Based on what I’ve found from my research, I cannot justify rejecting the null hypothesis. Although there is no strong scientific evidence that eating breakfast alone has an impact of weight loss, there also is no evidence that breakfast leads to unhealthy weight gains. Based on the fact that food is the energy source humans rely on to power daily activities, and balanced breakfast foods provide energy both quickly, and for hours after the meal I can only confirm that breakfast provides an overall energy boost. And as it comes to academic performance, studies show that there is a strong association between breakfast and positive academic performance. Although association does not mean that breakfast definitely provides an academic boost, considering the low cost and other benefits of a meal in the morning it is probably good to eat it just in case it does have a positive cognitive impact. Breakfast was my favorite meal of the day growing up, and now that I’ve done my research I’ve decided to stop skipping it from now on.


3 thoughts on “How Important is Breakfast?

  1. Patrick Winch

    I loved this post. I ate breakfast every single day in high school, but like you, since coming to college I have been unable to maintain that streak. And, I often find myself tired during the day and in need of a nap. I wasn’t quite sure if not eating breakfast had any relation to that feeling- but your article inspired me to do a bit of research. The article I found (link below) elaborates on what to eat and how it can affect your sleep. It says that we should eat our bigger meals for breakfast and lunch, then eat lightly before bed- which is the exact opposite of what I do. Very interesting!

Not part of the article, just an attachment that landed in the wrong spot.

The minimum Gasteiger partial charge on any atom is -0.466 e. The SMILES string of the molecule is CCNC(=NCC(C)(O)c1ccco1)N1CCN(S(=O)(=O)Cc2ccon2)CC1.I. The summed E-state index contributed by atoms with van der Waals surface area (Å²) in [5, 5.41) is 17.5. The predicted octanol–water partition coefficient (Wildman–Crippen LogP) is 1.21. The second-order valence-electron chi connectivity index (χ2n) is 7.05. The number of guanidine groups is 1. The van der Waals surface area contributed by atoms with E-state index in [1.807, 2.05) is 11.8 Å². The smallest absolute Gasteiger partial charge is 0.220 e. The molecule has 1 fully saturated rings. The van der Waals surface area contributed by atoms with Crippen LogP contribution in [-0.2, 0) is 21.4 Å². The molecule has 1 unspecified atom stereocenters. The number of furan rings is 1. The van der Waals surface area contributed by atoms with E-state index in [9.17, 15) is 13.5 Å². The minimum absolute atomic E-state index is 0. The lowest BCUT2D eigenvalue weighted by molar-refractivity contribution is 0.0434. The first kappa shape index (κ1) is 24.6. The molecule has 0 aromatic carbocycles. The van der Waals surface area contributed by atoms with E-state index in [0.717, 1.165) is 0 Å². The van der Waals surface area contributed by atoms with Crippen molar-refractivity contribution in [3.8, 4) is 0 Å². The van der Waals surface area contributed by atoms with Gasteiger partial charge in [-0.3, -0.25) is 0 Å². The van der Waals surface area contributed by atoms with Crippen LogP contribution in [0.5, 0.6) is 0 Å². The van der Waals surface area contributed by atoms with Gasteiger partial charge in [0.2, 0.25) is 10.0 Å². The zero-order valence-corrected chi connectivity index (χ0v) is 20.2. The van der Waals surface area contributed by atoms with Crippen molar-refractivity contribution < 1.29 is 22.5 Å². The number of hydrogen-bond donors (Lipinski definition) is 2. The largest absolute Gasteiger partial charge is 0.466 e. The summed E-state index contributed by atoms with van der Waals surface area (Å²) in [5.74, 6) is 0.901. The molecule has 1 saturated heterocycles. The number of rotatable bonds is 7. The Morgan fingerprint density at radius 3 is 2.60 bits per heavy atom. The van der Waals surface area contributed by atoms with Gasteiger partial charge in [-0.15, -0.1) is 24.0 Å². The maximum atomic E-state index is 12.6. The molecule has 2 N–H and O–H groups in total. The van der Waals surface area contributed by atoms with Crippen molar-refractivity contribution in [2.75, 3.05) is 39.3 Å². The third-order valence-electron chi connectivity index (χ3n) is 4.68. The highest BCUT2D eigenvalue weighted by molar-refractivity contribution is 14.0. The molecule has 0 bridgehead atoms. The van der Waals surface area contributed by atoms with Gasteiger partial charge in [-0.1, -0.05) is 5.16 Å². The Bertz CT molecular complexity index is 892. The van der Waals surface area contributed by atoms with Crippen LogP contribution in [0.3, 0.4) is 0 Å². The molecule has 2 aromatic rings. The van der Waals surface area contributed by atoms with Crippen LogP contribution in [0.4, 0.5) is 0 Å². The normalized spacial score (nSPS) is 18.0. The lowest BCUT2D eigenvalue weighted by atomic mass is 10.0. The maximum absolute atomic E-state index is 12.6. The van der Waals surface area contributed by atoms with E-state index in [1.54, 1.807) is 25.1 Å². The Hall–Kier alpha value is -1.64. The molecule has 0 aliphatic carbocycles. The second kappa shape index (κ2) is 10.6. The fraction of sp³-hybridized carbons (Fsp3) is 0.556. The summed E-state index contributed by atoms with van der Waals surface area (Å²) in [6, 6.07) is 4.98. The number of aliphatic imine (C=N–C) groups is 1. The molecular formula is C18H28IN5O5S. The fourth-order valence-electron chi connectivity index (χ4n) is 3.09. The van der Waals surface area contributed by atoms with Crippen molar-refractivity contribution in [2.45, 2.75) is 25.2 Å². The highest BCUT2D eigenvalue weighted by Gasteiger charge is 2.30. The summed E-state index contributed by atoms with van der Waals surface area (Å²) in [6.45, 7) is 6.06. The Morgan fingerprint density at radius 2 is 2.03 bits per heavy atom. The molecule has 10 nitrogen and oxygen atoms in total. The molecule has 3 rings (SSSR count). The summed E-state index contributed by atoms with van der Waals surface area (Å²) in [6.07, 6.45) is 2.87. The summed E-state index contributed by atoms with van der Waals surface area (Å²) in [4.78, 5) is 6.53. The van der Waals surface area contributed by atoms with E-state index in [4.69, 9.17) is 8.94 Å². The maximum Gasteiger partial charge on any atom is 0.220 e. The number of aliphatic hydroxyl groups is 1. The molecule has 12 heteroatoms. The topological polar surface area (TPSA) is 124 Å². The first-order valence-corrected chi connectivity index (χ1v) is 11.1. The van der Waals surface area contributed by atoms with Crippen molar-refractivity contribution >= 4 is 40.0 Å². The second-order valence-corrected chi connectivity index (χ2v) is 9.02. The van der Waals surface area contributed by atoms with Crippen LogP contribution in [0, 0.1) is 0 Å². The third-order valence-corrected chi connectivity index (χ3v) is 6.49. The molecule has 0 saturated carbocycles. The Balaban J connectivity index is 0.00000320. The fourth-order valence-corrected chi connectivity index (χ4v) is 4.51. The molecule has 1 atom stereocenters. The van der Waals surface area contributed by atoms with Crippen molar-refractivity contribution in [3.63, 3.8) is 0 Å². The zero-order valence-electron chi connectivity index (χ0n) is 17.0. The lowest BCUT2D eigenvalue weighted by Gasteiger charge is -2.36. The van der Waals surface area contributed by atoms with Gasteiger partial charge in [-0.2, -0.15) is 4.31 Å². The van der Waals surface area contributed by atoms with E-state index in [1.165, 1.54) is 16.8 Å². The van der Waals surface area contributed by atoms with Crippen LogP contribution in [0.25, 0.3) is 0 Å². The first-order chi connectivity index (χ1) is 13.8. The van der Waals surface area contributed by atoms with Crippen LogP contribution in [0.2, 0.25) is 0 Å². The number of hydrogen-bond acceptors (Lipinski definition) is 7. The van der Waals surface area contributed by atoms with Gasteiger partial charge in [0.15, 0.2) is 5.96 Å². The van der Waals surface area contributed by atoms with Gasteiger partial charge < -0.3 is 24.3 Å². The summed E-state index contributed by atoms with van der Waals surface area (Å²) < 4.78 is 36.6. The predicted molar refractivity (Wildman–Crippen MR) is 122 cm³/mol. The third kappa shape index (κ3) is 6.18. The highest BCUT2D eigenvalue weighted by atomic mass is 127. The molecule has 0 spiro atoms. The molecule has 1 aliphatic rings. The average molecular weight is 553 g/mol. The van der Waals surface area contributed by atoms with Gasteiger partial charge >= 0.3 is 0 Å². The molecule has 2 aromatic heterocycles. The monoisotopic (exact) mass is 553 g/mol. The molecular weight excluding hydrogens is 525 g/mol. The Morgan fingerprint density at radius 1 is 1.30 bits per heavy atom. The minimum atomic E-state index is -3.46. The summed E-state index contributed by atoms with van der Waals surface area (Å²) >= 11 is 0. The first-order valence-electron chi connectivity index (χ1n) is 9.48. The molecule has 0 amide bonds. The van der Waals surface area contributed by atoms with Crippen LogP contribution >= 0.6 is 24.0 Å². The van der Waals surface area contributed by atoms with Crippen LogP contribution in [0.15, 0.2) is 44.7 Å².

2. Brian A Vargas

    Very informative post, I found myself in the same position and didn’t ever eat breakfast after I came to Penn State. Not having a kitchen in your dorm makes it very easy to skip a meal in the morning. Even when I went home I usually choose to skip it, I did started to realize my energy levels were lower but I didn’t have the urge to eat so early after not doing so for so long. Time also played a huge factor on if I could cook something up before having to leave for class, I still usually don’t eat a breakfast like I used to in high school but rather drink a protein shake or have some sort of small snack. This has made me feel a lot more energized when leaving my place in the morning.

  3. Dylan Huberman

    I agree with your analysis of the situation, as breakfast is very important. I don’t think I’ve ever missed a meal to start off my day in my life, although I might skip lunch or dinner if I had the previous meal later than usual. Anyhow, while I believe breakfast is extremely important, I do not think it is the only meal that is essential to the performance of our bodies. Going to sleep hungry, to me at least, is the worst thing to do because all you can dream about at night is what you wish you had for dinner. Hunger in general is the overarching problem, not just hunger from passing up breakfast, as being over hungry any time isn’t great. Take a look at the link below for more.

Leave a Reply